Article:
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About this book
About this book
This self-contained astrophysics textbook for advanced undergraduates explores how stars form, what happens to them as they age, and what becomes of them when they die. Students can investigate the physical processes sustaining the energy output of stars during each stage of their evolution and which drive the progression from one stage to the next, and examine the relationship between different stages of stellar evolution and the production of the chemical elements.
The textbook contains a wealth of worked examples and exercises with full solutions. Summaries, key facts and equations are clearly identified, and there are full colour illustrations throughout. Drawing on decades of experience in supported learning and independent study, this textbook is an ideal bridging text for astrophysics and physics majors looking to move on from the introductory texts.
1. Main sequence stars; 2. Gravitational contraction; 3. Nuclear fusion; 4. From main-sequence to giant branch; 5. Helium-burning stars; 6. Late stages of stellar evolution; 7. Supernovae, neutron stars and black holes; 8. Star formation; Index.
Sean Ryan is Professor of Astrophysics and Head of the School of Physics, Astronomy and Mathematics at the University of Hertfordshire. Prior to this he worked for the Open University, contributing to the development of courses in physics and astronomy. Andrew Norton is Senior Lecturer in Physics and Astronomy in the Department of Physics and Astronomy, The Open University. He has authored teaching materials in physics and astronomy across the undergraduate curriculum, including twelve Open University study texts.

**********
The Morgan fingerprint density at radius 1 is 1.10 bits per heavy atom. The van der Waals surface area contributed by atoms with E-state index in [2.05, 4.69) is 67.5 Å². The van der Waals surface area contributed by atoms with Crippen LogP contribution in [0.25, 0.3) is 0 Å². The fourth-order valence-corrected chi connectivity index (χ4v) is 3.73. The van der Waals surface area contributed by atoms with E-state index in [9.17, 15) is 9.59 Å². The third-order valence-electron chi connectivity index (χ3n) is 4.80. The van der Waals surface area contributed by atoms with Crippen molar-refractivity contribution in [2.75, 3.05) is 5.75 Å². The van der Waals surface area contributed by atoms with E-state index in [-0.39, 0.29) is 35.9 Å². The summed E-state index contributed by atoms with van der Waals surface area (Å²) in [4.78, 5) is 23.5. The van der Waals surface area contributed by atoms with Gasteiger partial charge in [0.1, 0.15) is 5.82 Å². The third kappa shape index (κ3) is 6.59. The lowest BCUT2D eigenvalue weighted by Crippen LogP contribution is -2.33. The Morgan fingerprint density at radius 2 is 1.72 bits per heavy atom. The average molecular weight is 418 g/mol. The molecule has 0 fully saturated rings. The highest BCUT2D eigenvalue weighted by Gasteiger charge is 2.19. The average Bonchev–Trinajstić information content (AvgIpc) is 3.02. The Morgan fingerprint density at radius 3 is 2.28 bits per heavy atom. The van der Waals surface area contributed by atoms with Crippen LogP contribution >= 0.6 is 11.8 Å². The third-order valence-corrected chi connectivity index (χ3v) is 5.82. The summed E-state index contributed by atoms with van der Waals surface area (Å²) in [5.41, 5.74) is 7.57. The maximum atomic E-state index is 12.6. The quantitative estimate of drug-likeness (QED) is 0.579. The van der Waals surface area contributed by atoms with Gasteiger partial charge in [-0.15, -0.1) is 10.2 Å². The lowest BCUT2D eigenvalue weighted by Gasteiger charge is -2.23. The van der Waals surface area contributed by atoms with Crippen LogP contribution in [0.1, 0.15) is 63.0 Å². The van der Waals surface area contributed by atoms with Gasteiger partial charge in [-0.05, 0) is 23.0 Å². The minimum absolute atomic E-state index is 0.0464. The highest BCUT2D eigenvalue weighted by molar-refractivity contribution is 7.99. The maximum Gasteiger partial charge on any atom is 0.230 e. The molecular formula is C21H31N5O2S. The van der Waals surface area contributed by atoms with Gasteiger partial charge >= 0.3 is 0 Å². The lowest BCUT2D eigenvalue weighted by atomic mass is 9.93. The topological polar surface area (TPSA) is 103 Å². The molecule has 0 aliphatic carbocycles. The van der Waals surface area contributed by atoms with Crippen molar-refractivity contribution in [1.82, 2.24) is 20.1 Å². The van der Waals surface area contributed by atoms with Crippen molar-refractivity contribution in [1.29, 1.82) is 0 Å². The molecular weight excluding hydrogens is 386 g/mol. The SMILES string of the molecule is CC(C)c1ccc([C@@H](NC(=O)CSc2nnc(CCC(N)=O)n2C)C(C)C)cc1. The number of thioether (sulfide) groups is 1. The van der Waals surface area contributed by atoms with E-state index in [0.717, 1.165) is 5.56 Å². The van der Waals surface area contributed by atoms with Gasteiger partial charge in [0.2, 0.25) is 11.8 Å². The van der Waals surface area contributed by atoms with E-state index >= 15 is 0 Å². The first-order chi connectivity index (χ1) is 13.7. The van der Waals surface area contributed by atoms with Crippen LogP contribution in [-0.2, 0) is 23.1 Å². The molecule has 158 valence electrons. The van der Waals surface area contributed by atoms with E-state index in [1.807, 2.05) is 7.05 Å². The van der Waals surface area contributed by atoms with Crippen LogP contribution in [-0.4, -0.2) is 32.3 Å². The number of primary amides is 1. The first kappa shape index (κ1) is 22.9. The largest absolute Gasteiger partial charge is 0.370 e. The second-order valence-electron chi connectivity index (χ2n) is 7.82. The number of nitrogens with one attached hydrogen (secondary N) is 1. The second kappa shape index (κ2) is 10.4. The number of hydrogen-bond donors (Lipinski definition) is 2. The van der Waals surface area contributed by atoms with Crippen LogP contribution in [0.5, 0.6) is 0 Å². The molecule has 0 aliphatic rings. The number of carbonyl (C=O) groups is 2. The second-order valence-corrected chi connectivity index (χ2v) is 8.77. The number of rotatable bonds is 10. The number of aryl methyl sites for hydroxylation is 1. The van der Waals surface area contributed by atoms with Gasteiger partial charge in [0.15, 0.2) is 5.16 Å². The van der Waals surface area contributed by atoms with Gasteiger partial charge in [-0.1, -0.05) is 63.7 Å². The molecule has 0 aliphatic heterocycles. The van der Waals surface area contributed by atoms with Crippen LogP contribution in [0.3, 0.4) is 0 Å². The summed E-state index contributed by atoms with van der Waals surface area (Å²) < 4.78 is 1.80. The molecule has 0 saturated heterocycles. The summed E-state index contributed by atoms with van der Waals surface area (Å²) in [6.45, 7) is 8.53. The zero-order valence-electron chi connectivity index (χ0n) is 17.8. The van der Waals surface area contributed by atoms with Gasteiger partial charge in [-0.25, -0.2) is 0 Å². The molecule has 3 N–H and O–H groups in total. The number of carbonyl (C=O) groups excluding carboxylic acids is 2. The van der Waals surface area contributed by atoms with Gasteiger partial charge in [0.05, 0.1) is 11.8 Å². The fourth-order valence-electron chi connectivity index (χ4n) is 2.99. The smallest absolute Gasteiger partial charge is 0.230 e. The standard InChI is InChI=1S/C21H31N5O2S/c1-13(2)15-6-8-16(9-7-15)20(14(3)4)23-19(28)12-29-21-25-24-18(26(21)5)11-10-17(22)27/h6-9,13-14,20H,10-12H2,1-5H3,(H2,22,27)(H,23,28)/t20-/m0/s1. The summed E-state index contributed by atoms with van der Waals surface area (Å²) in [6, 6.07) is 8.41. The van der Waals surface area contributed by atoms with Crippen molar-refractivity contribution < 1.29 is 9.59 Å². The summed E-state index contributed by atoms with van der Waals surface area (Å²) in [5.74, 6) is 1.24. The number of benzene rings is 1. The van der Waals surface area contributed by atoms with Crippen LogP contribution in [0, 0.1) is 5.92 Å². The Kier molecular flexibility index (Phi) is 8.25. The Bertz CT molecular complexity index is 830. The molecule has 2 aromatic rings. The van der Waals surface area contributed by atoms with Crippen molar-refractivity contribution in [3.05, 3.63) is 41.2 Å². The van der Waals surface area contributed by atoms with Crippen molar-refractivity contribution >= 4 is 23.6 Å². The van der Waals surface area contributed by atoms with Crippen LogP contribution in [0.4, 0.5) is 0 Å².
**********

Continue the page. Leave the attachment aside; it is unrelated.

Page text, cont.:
300 pages, col illus, 50 exercises
'Stellar Evolution and Nucleosynthesis provides a fine, insightful, and remarkably complete introduction to modern astrophysics that is both well written and illustrated. A logical flow, attention to detail, worked examples, and end-of-chapter summaries are especially good in creating an effective learning environment.' Jim Kaler, Professor Emeritus of Astronomy, University of Illinois 'This book tackles the complex life-cycles of stars with rigour and economy, putting the astronomy on a firm physical basis. A clear layout and extensive worked problem set make this an ideal starting point for physics students learning about stellar structure and evolution.' Graham Woan, University of Glasgow '... sets a high standard for what I hope will be a series of books for distance learners in the UK and elsewhere pursuing a passion for astronomy.' The Observatory